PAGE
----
|Since America is going to befriend Russia and the Russians determined who’s President in the U.S. with Putin even sending a Christmas letter (how sweet of him) to Mr. Trump, we might as well have a look at how they celebrate Christmas over there. And who knows, maybe that’s what is gonna be next in the U.S. I include a few Russian terms so everybody can get started on a language course.|
First thing we have to learn is that Christmas in Russia (Russian: Рождество Христово Rozhdestvis Khristovo, in the Russian Orthodox Church called Е́же по пло́ти Рождество Господа Бога и Спа́са нашего Иисуса Христа) is not celebrated on December 25 but on January 07 and marks the birthday of Jesus Christ.
Christmas is mainly a religious event in Russia. On Christmas Eve (6 January), there are several long services, including the Royal Hours and Vespers combined with the Divine Liturgy. The family will then return home for the traditional Christmas Eve "Holy Supper", which consists of 12 dishes, one to honor each of the Twelve Apostles. Devout families will then return to church for the "всенощная" All Night Vigil. Then again, on Christmas Morning, for the "заутренняя" Divine Liturgy of the Nativity. Since 1992 Christmas has become a national holiday in Russia, as part of the ten-day holiday at the start of every new year.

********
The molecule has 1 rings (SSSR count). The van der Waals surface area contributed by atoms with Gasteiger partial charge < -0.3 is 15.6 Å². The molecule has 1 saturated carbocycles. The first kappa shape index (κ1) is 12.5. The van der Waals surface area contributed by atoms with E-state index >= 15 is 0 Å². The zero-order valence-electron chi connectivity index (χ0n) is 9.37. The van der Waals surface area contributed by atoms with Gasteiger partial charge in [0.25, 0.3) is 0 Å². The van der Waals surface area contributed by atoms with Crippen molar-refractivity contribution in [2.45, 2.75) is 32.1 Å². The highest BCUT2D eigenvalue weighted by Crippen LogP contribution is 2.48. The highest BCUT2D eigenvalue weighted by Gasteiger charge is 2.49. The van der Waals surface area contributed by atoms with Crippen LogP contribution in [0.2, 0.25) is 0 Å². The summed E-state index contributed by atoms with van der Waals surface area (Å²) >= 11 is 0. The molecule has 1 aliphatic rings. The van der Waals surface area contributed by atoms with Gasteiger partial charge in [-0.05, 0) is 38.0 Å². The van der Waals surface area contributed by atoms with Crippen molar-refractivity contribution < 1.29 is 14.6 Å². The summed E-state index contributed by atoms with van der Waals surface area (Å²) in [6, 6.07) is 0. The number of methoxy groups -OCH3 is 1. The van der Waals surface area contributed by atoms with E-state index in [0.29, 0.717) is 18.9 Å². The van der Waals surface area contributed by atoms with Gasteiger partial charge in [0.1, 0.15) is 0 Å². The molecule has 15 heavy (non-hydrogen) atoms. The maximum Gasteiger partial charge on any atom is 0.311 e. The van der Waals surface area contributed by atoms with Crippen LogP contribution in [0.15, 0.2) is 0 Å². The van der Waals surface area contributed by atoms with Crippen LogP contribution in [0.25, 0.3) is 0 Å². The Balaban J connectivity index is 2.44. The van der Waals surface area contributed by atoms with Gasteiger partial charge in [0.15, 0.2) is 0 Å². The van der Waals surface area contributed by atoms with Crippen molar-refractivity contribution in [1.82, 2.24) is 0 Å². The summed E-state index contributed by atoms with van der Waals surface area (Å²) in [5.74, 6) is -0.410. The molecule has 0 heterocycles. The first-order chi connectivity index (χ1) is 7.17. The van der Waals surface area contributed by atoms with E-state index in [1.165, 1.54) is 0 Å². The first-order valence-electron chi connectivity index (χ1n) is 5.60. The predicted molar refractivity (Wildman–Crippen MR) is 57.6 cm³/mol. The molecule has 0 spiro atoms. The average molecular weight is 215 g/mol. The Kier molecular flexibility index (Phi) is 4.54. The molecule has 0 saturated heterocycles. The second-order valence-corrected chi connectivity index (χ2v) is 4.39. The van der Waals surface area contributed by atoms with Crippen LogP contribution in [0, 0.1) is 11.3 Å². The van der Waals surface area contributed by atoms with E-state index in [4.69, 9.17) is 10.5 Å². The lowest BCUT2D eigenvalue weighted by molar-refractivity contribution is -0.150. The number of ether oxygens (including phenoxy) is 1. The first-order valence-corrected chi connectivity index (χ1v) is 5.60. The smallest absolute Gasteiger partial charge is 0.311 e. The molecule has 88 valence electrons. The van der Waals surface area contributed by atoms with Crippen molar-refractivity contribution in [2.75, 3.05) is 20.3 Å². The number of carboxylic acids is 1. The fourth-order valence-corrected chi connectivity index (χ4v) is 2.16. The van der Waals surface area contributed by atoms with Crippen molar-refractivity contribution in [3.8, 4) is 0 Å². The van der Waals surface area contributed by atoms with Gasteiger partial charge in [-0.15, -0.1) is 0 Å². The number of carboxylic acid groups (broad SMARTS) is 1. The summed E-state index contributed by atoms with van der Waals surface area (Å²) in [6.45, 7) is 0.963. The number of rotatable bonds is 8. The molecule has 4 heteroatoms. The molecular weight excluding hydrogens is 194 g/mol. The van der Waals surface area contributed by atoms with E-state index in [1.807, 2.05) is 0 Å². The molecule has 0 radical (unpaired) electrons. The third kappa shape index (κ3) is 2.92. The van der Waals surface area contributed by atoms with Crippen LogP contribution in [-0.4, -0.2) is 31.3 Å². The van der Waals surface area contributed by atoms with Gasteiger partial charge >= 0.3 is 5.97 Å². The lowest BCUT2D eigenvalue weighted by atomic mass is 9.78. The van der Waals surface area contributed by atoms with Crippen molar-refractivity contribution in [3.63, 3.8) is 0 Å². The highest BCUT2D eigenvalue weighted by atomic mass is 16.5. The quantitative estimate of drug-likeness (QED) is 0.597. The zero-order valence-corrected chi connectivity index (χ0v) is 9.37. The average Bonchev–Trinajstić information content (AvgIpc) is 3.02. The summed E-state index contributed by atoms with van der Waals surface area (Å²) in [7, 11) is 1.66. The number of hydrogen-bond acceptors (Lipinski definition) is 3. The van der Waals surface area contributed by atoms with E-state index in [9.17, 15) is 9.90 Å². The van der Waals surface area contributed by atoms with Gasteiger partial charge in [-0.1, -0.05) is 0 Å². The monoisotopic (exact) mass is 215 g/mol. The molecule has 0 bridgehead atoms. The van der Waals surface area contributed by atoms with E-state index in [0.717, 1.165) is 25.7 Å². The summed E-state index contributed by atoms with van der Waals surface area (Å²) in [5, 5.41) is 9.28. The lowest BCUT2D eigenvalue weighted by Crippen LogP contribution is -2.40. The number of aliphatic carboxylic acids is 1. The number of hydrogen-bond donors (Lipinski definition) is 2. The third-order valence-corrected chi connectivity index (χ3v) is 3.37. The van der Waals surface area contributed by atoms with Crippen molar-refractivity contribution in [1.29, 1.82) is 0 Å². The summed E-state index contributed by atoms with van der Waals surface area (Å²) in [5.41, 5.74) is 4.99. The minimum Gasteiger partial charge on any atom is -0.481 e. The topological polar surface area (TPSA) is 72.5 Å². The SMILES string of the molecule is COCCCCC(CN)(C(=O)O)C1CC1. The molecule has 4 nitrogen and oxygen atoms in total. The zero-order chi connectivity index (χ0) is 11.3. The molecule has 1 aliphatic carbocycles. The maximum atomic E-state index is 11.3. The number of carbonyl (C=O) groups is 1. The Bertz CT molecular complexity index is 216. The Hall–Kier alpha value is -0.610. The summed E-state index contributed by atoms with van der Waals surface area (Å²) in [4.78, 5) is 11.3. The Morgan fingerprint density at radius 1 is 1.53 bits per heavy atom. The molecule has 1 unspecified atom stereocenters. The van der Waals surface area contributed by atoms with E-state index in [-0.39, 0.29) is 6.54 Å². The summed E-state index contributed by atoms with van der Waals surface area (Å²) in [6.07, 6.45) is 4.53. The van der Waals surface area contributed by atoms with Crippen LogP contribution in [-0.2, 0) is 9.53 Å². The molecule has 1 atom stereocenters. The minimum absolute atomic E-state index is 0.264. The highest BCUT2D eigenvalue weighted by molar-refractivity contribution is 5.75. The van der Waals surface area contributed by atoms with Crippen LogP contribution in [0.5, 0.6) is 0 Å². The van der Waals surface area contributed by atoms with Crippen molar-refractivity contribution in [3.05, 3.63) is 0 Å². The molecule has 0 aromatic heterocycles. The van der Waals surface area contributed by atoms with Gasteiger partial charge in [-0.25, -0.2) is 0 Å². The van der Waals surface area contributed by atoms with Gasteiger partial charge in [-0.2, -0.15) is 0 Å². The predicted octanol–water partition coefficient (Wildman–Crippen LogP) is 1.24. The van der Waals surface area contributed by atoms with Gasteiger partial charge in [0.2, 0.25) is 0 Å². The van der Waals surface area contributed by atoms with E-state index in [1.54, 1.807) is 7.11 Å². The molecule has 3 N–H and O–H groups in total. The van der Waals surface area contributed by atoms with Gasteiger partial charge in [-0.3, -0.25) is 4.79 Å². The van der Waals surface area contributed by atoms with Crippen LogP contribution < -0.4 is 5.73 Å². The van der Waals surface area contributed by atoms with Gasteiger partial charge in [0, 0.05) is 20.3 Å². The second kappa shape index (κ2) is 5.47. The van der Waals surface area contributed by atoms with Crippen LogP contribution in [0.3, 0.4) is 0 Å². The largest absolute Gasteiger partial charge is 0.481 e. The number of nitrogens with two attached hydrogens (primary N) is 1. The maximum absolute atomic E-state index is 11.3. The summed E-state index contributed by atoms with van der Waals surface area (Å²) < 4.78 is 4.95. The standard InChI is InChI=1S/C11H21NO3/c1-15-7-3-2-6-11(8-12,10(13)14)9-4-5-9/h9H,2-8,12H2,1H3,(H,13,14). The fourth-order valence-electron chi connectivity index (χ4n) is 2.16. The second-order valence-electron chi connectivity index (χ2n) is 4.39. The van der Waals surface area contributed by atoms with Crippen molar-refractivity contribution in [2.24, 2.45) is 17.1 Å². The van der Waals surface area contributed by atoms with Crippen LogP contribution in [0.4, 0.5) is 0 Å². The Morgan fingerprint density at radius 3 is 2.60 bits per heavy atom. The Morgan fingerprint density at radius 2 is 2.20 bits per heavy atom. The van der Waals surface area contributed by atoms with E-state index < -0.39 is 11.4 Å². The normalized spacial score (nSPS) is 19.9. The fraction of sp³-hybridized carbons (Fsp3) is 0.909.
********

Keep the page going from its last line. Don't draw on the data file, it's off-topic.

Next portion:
Not the Star of Bethlehem Folks!
In Russia, the Christmas holiday became the official celebration with the baptism of Rus' ordered by Prince Vladimir in the late 10th century, however, given the early Christian community Kievan Rus', celebration likely has a longer history.
They got some beautiful old churches
During the Soviet period, religious celebrations were discouraged by the official state policy of atheism. Christmas tree and related celebrations were gradually eradicated after the October Revolution. In 1935, in a surprising turn of state politics, the Christmas tradition was adopted as part of the secular New Year celebration. These include the decoration of a tree, or "ёлка" (spruce), festive decorations and family gatherings, the visit by gift-giving "Ded Moroz" (Дед Мороз "Grandfather Frost") and his granddaughter, "Snegurochka" (Снегурочка "The Snowmaiden").
I hope that this educational posting can in a small way contribute to the future amalgamation and understanding with the Federal Republic of Russia.